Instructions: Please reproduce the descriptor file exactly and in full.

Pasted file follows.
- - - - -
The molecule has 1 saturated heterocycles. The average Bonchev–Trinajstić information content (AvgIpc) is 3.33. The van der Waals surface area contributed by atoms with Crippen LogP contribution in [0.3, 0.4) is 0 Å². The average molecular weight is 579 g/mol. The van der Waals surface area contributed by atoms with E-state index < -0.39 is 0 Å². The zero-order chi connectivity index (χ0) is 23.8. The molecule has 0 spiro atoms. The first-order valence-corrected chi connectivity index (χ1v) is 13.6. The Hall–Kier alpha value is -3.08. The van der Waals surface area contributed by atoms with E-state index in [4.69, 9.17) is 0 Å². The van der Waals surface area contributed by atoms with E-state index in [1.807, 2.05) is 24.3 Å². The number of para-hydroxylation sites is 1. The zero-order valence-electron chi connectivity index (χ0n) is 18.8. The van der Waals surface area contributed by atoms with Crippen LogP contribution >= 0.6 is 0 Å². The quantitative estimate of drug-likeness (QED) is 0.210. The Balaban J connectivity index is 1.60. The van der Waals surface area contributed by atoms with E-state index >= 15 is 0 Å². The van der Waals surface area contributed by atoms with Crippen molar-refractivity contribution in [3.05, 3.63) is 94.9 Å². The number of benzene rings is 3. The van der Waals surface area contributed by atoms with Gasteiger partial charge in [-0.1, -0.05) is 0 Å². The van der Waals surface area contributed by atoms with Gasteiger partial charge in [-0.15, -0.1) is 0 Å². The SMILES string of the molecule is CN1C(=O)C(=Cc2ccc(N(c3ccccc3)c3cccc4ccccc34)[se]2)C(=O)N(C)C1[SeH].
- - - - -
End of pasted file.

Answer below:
The molecule has 1 saturated heterocycles. The average Bonchev–Trinajstić information content (AvgIpc) is 3.33. The van der Waals surface area contributed by atoms with Crippen LogP contribution in [0.3, 0.4) is 0 Å². The average molecular weight is 579 g/mol. The van der Waals surface area contributed by atoms with E-state index < -0.39 is 0 Å². The zero-order chi connectivity index (χ0) is 23.8. The molecule has 0 spiro atoms. The first-order valence-corrected chi connectivity index (χ1v) is 13.6. The Hall–Kier alpha value is -3.08. The van der Waals surface area contributed by atoms with E-state index in [4.69, 9.17) is 0 Å². The van der Waals surface area contributed by atoms with E-state index in [1.807, 2.05) is 24.3 Å². The number of para-hydroxylation sites is 1. The zero-order valence-electron chi connectivity index (χ0n) is 18.8. The van der Waals surface area contributed by atoms with Crippen LogP contribution >= 0.6 is 0 Å². The quantitative estimate of drug-likeness (QED) is 0.210. The Balaban J connectivity index is 1.60. The van der Waals surface area contributed by atoms with E-state index >= 15 is 0 Å². The van der Waals surface area contributed by atoms with Crippen molar-refractivity contribution in [3.05, 3.63) is 94.9 Å². The number of benzene rings is 3. The van der Waals surface area contributed by atoms with Gasteiger partial charge in [-0.1, -0.05) is 0 Å². The van der Waals surface area contributed by atoms with Gasteiger partial charge in [-0.15, -0.1) is 0 Å². The SMILES string of the molecule is CN1C(=O)C(=Cc2ccc(N(c3ccccc3)c3cccc4ccccc34)[se]2)C(=O)N(C)C1[SeH].